Every generation has specific dates that are indelibly etched into the memories of the people who lived them. For my generation of baby boomers, the day that President Kennedy was assassinated is one, followed by the days on which Robert Kennedy and Martin Luther King were killed. Most of us can remember vividly where we were and what we were doing as events unfolded on those historic dates.
As our country's most politically charged month draws to a close, we're wrapping up November with a podcast of a (former) political leader who never ceases to inspire: the incomparable Ruth Messinger. A former New York City politician and now president of American Jewish World Service, Messinger, featured in JWA's online exhibit Jewish Women and the Feminist Revolution, has much to say about social justice and the challenges of being a woman in politics.
I recently returned from Uganda where I spent three months volunteering with a health rights organization. Next door to the NGO at which volunteered is the UgandaWomen's Cancer Support Organization (UWOCASO) run by a small, courageousgroup of breast, cervical, and ovarian cancer survivors.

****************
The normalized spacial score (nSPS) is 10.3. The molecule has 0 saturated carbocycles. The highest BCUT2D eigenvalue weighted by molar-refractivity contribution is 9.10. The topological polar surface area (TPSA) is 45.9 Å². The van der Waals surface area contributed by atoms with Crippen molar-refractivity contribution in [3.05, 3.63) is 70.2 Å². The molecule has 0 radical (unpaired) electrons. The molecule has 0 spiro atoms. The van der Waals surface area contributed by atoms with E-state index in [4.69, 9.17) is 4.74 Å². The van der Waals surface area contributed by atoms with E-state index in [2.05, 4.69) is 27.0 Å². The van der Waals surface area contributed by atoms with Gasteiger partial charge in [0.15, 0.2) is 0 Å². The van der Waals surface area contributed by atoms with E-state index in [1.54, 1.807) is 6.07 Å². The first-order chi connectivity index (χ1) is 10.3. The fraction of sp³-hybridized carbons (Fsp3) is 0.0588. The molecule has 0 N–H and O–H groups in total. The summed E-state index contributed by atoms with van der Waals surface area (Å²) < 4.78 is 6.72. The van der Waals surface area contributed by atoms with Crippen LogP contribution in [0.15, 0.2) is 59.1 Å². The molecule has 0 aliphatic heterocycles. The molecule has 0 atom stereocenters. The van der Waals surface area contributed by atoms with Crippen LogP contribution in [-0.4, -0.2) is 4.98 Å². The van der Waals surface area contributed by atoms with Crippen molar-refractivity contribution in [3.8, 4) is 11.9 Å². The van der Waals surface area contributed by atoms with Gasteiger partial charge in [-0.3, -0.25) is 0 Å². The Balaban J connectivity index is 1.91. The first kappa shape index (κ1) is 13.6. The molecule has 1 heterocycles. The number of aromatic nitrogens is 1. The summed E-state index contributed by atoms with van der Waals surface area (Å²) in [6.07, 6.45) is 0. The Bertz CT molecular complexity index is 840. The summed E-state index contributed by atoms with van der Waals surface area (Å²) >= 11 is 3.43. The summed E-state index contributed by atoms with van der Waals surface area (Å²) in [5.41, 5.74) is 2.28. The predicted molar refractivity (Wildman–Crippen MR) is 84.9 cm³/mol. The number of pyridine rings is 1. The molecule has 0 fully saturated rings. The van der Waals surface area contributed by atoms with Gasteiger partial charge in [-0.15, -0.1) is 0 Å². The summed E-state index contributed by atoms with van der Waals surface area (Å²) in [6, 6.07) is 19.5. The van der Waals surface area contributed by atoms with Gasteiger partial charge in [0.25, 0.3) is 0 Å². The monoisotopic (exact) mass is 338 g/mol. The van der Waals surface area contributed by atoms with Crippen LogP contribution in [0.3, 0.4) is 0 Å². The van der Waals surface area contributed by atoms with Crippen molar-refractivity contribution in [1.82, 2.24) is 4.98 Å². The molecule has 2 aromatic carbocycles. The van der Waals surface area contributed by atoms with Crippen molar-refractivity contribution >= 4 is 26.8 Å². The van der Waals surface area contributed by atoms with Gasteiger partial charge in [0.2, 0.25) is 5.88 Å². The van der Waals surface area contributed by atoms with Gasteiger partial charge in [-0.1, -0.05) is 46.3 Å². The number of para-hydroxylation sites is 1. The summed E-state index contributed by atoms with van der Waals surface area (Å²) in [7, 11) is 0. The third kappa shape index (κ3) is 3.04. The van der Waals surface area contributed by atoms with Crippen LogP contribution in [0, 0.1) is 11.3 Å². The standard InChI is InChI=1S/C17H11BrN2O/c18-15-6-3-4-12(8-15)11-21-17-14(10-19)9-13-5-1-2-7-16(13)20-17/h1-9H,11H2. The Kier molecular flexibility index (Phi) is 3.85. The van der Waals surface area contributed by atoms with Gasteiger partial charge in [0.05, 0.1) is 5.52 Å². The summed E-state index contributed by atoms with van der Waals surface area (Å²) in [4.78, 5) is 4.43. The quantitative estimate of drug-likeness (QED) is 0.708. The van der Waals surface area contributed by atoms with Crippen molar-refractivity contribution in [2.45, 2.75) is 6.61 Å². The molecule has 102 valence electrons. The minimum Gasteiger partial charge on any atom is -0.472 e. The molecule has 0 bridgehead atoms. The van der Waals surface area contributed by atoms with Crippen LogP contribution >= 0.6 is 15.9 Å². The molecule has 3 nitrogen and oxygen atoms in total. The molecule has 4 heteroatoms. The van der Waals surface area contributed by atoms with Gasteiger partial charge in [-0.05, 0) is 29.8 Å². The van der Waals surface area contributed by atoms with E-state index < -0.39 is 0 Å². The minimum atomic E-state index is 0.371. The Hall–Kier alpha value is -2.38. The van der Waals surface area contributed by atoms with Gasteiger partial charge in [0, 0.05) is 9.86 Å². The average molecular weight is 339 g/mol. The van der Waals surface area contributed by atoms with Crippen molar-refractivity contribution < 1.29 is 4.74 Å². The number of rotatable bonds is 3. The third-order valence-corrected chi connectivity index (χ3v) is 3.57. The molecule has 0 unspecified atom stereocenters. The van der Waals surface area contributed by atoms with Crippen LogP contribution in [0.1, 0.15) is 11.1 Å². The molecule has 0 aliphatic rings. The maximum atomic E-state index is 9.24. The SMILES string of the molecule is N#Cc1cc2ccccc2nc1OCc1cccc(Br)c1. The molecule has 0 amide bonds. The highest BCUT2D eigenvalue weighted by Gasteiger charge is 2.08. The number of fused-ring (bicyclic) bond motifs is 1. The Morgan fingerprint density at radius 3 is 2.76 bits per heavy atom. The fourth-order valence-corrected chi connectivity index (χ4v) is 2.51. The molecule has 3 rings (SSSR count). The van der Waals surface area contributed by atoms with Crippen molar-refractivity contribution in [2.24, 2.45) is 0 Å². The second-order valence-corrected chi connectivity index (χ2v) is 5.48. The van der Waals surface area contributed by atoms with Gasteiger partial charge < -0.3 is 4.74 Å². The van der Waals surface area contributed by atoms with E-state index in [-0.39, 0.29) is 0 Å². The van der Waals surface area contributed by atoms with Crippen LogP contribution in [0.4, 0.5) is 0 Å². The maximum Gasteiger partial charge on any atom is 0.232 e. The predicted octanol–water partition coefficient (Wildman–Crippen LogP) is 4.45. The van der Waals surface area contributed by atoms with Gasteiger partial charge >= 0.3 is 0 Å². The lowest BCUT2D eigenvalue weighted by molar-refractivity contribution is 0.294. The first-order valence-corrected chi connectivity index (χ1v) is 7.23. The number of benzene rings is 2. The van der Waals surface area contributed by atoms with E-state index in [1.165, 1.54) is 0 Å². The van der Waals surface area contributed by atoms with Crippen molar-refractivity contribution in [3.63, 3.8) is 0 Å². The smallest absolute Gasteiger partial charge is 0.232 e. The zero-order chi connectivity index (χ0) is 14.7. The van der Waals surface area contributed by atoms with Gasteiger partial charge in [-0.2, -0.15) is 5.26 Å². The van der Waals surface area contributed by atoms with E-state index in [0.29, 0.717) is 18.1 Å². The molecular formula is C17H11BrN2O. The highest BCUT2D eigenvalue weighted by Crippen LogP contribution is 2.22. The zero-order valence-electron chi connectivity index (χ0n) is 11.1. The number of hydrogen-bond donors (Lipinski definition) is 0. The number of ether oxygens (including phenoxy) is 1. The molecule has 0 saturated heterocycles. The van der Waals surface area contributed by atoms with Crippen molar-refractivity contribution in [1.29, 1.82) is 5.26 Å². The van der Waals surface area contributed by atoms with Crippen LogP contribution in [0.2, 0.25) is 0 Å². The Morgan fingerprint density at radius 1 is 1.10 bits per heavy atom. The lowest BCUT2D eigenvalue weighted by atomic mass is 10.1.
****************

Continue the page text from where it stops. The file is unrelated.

To mark the third anniversary of Hurricane Katrina and the coming High Holidays, we have chosen a story told by New Orleans resident Bluma Rivkin. One of 90 oral histories collected by the Jewish Women's Archive for the Katrina's Jewish Voices project, the interview was conducted by historian Rosalind Hinton on October 12, 2006. This will be the first of a series of monthly podcasts, so check back regularly!
There is a new audio podcast on Nextbook of an interview with political activist and writer Alix Kates Shulman -- featured in JWA's online exhibit Jewish Women and the Feminist Revolution -- about her first novel Memoirs of an Ex-Prom Queen. Click here to download or listen to the Nextbook podcast.